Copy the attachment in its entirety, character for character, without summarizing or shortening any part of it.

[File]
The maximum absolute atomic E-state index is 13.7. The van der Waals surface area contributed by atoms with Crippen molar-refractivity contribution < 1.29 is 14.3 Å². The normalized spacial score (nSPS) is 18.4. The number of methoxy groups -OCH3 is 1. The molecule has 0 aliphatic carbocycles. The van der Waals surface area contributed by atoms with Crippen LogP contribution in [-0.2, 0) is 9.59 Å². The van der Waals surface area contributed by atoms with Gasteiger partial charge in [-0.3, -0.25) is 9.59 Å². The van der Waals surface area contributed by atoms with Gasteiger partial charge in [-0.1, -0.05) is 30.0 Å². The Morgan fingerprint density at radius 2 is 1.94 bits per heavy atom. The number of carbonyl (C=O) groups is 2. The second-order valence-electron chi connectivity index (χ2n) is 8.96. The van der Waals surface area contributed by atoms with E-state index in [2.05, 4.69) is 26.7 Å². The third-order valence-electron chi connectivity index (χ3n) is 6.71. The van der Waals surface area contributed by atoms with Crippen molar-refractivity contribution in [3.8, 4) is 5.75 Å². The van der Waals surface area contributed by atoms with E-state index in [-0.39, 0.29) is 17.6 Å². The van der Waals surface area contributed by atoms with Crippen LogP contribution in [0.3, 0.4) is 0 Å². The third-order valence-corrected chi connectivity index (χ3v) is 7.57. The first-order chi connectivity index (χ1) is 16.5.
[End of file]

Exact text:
The maximum absolute atomic E-state index is 13.7. The van der Waals surface area contributed by atoms with Crippen molar-refractivity contribution < 1.29 is 14.3 Å². The normalized spacial score (nSPS) is 18.4. The number of methoxy groups -OCH3 is 1. The molecule has 0 aliphatic carbocycles. The van der Waals surface area contributed by atoms with Crippen LogP contribution in [-0.2, 0) is 9.59 Å². The van der Waals surface area contributed by atoms with Gasteiger partial charge in [-0.3, -0.25) is 9.59 Å². The van der Waals surface area contributed by atoms with Gasteiger partial charge in [-0.1, -0.05) is 30.0 Å². The Morgan fingerprint density at radius 2 is 1.94 bits per heavy atom. The number of carbonyl (C=O) groups is 2. The second-order valence-electron chi connectivity index (χ2n) is 8.96. The van der Waals surface area contributed by atoms with E-state index in [2.05, 4.69) is 26.7 Å². The third-order valence-electron chi connectivity index (χ3n) is 6.71. The van der Waals surface area contributed by atoms with Crippen molar-refractivity contribution in [3.8, 4) is 5.75 Å². The van der Waals surface area contributed by atoms with E-state index in [-0.39, 0.29) is 17.6 Å². The van der Waals surface area contributed by atoms with Crippen LogP contribution in [0.3, 0.4) is 0 Å². The third-order valence-corrected chi connectivity index (χ3v) is 7.57. The first-order chi connectivity index (χ1) is 16.5.